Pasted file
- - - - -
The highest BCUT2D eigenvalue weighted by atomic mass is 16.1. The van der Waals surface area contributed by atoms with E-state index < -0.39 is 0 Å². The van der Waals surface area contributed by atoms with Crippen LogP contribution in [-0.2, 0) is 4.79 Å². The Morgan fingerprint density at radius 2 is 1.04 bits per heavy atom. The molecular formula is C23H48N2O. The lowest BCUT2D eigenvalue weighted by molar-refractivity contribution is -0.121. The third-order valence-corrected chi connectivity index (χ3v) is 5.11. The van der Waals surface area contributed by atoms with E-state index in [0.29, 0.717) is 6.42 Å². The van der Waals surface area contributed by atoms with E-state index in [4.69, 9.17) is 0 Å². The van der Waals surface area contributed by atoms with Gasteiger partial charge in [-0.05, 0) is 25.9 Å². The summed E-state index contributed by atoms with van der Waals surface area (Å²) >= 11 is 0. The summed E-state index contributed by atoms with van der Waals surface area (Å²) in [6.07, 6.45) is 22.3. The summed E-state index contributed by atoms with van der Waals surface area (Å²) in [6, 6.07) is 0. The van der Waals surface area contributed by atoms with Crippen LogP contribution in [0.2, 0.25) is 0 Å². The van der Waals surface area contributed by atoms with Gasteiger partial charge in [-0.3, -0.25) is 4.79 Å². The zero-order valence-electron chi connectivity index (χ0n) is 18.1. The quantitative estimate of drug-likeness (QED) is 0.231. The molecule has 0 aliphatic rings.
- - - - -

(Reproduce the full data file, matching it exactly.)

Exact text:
The highest BCUT2D eigenvalue weighted by atomic mass is 16.1. The van der Waals surface area contributed by atoms with E-state index < -0.39 is 0 Å². The van der Waals surface area contributed by atoms with Crippen LogP contribution in [-0.2, 0) is 4.79 Å². The Morgan fingerprint density at radius 2 is 1.04 bits per heavy atom. The molecular formula is C23H48N2O. The lowest BCUT2D eigenvalue weighted by molar-refractivity contribution is -0.121. The third-order valence-corrected chi connectivity index (χ3v) is 5.11. The van der Waals surface area contributed by atoms with E-state index in [0.29, 0.717) is 6.42 Å². The van der Waals surface area contributed by atoms with E-state index in [4.69, 9.17) is 0 Å². The van der Waals surface area contributed by atoms with Gasteiger partial charge in [-0.05, 0) is 25.9 Å². The summed E-state index contributed by atoms with van der Waals surface area (Å²) >= 11 is 0. The summed E-state index contributed by atoms with van der Waals surface area (Å²) in [6.07, 6.45) is 22.3. The summed E-state index contributed by atoms with van der Waals surface area (Å²) in [6, 6.07) is 0. The van der Waals surface area contributed by atoms with Crippen LogP contribution in [0.2, 0.25) is 0 Å². The van der Waals surface area contributed by atoms with Gasteiger partial charge in [-0.3, -0.25) is 4.79 Å². The zero-order valence-electron chi connectivity index (χ0n) is 18.1. The quantitative estimate of drug-likeness (QED) is 0.231. The molecule has 0 aliphatic rings.